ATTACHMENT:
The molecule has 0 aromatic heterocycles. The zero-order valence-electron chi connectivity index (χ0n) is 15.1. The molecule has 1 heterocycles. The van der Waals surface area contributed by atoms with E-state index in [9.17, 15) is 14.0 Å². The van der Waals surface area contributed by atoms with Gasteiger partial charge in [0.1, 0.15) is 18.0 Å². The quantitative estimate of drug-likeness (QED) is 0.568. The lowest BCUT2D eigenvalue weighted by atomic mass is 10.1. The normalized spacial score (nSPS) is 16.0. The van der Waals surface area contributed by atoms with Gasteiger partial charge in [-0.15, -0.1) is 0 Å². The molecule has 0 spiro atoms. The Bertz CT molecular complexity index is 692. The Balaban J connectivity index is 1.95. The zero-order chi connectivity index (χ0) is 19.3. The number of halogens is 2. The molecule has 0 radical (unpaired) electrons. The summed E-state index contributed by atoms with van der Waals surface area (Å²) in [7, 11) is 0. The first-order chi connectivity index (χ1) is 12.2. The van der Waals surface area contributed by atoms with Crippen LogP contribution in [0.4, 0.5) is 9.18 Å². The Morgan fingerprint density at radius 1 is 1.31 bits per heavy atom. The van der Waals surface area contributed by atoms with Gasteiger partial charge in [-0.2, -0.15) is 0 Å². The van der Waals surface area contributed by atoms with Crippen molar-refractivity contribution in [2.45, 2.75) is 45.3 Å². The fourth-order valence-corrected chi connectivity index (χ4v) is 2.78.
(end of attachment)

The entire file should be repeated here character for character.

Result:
The molecule has 0 aromatic heterocycles. The zero-order valence-electron chi connectivity index (χ0n) is 15.1. The molecule has 1 heterocycles. The van der Waals surface area contributed by atoms with E-state index in [9.17, 15) is 14.0 Å². The van der Waals surface area contributed by atoms with Gasteiger partial charge in [0.1, 0.15) is 18.0 Å². The quantitative estimate of drug-likeness (QED) is 0.568. The lowest BCUT2D eigenvalue weighted by atomic mass is 10.1. The normalized spacial score (nSPS) is 16.0. The van der Waals surface area contributed by atoms with Gasteiger partial charge in [-0.15, -0.1) is 0 Å². The molecule has 0 spiro atoms. The Bertz CT molecular complexity index is 692. The Balaban J connectivity index is 1.95. The zero-order chi connectivity index (χ0) is 19.3. The number of halogens is 2. The molecule has 0 radical (unpaired) electrons. The summed E-state index contributed by atoms with van der Waals surface area (Å²) in [7, 11) is 0. The first-order chi connectivity index (χ1) is 12.2. The van der Waals surface area contributed by atoms with Crippen LogP contribution in [0.4, 0.5) is 9.18 Å². The Morgan fingerprint density at radius 1 is 1.31 bits per heavy atom. The van der Waals surface area contributed by atoms with Gasteiger partial charge in [-0.2, -0.15) is 0 Å². The van der Waals surface area contributed by atoms with Crippen molar-refractivity contribution in [2.45, 2.75) is 45.3 Å². The fourth-order valence-corrected chi connectivity index (χ4v) is 2.78.